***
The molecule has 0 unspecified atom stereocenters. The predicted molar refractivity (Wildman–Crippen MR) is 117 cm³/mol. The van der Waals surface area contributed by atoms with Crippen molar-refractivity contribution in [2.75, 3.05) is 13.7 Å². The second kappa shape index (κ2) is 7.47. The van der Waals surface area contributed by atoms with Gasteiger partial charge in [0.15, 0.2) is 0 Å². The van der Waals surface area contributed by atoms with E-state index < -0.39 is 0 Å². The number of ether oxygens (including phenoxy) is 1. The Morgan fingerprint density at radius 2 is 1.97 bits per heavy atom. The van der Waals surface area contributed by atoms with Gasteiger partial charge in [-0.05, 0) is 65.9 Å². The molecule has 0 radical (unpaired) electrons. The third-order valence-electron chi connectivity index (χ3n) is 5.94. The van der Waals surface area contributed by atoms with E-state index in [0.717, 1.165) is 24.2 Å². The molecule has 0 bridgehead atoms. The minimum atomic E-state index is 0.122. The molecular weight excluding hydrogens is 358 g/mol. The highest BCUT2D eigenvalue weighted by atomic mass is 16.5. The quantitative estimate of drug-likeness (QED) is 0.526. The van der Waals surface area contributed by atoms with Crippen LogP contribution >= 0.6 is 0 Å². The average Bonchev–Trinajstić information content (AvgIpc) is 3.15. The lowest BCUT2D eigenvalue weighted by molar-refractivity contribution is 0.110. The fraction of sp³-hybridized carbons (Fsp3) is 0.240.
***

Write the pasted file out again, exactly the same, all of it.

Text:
The molecule has 0 unspecified atom stereocenters. The predicted molar refractivity (Wildman–Crippen MR) is 117 cm³/mol. The van der Waals surface area contributed by atoms with Crippen molar-refractivity contribution in [2.75, 3.05) is 13.7 Å². The second kappa shape index (κ2) is 7.47. The van der Waals surface area contributed by atoms with Gasteiger partial charge in [0.15, 0.2) is 0 Å². The van der Waals surface area contributed by atoms with E-state index < -0.39 is 0 Å². The number of ether oxygens (including phenoxy) is 1. The Morgan fingerprint density at radius 2 is 1.97 bits per heavy atom. The van der Waals surface area contributed by atoms with Gasteiger partial charge in [-0.05, 0) is 65.9 Å². The molecule has 0 radical (unpaired) electrons. The third-order valence-electron chi connectivity index (χ3n) is 5.94. The van der Waals surface area contributed by atoms with E-state index in [0.717, 1.165) is 24.2 Å². The molecule has 0 bridgehead atoms. The minimum atomic E-state index is 0.122. The molecular weight excluding hydrogens is 358 g/mol. The highest BCUT2D eigenvalue weighted by atomic mass is 16.5. The quantitative estimate of drug-likeness (QED) is 0.526. The van der Waals surface area contributed by atoms with Crippen LogP contribution >= 0.6 is 0 Å². The average Bonchev–Trinajstić information content (AvgIpc) is 3.15. The lowest BCUT2D eigenvalue weighted by molar-refractivity contribution is 0.110. The fraction of sp³-hybridized carbons (Fsp3) is 0.240.